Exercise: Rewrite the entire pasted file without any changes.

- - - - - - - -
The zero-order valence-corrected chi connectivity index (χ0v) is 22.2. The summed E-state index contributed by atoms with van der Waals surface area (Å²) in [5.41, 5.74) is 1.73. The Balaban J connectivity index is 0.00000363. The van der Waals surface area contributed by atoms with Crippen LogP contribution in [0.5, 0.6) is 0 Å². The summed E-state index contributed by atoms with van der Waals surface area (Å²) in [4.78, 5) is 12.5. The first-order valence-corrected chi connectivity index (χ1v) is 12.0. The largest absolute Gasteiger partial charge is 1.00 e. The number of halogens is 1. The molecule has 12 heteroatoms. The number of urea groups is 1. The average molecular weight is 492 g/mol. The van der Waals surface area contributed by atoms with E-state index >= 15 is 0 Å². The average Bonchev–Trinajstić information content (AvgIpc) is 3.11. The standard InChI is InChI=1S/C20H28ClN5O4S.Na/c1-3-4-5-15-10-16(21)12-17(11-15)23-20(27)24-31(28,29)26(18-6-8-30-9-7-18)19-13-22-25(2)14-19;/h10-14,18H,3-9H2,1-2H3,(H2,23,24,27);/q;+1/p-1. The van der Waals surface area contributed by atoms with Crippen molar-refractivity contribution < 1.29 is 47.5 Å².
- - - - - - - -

The zero-order valence-corrected chi connectivity index (χ0v) is 22.2. The summed E-state index contributed by atoms with van der Waals surface area (Å²) in [5.41, 5.74) is 1.73. The Balaban J connectivity index is 0.00000363. The van der Waals surface area contributed by atoms with Crippen LogP contribution in [0.5, 0.6) is 0 Å². The summed E-state index contributed by atoms with van der Waals surface area (Å²) in [4.78, 5) is 12.5. The first-order valence-corrected chi connectivity index (χ1v) is 12.0. The largest absolute Gasteiger partial charge is 1.00 e. The number of halogens is 1. The molecule has 12 heteroatoms. The number of urea groups is 1. The average molecular weight is 492 g/mol. The van der Waals surface area contributed by atoms with E-state index >= 15 is 0 Å². The average Bonchev–Trinajstić information content (AvgIpc) is 3.11. The standard InChI is InChI=1S/C20H28ClN5O4S.Na/c1-3-4-5-15-10-16(21)12-17(11-15)23-20(27)24-31(28,29)26(18-6-8-30-9-7-18)19-13-22-25(2)14-19;/h10-14,18H,3-9H2,1-2H3,(H2,23,24,27);/q;+1/p-1. The van der Waals surface area contributed by atoms with Crippen molar-refractivity contribution < 1.29 is 47.5 Å².